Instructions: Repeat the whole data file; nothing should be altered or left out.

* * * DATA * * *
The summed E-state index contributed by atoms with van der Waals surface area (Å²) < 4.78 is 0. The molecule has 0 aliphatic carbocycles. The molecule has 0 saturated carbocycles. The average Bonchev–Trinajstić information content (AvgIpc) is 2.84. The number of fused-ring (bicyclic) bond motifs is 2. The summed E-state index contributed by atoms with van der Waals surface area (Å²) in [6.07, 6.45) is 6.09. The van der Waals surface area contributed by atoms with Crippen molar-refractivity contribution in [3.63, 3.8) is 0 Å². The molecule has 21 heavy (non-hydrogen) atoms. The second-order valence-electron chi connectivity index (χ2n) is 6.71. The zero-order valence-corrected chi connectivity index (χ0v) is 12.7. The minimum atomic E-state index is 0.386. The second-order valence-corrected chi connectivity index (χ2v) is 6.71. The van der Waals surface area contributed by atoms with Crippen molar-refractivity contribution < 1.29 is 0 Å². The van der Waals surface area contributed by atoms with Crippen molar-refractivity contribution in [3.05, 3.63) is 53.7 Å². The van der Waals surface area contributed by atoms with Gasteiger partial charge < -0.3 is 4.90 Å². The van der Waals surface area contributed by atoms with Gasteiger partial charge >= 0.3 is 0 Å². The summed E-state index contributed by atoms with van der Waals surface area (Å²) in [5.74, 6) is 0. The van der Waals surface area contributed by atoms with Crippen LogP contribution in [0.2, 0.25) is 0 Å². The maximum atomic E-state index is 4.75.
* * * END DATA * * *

The summed E-state index contributed by atoms with van der Waals surface area (Å²) < 4.78 is 0. The molecule has 0 aliphatic carbocycles. The molecule has 0 saturated carbocycles. The average Bonchev–Trinajstić information content (AvgIpc) is 2.84. The number of fused-ring (bicyclic) bond motifs is 2. The summed E-state index contributed by atoms with van der Waals surface area (Å²) in [6.07, 6.45) is 6.09. The van der Waals surface area contributed by atoms with Crippen molar-refractivity contribution in [3.63, 3.8) is 0 Å². The molecule has 21 heavy (non-hydrogen) atoms. The second-order valence-electron chi connectivity index (χ2n) is 6.71. The zero-order valence-corrected chi connectivity index (χ0v) is 12.7. The minimum atomic E-state index is 0.386. The second-order valence-corrected chi connectivity index (χ2v) is 6.71. The van der Waals surface area contributed by atoms with Crippen molar-refractivity contribution < 1.29 is 0 Å². The van der Waals surface area contributed by atoms with Crippen molar-refractivity contribution in [3.05, 3.63) is 53.7 Å². The van der Waals surface area contributed by atoms with Gasteiger partial charge < -0.3 is 4.90 Å². The van der Waals surface area contributed by atoms with Gasteiger partial charge >= 0.3 is 0 Å². The summed E-state index contributed by atoms with van der Waals surface area (Å²) in [5.74, 6) is 0. The van der Waals surface area contributed by atoms with Crippen LogP contribution in [0.2, 0.25) is 0 Å². The maximum atomic E-state index is 4.75.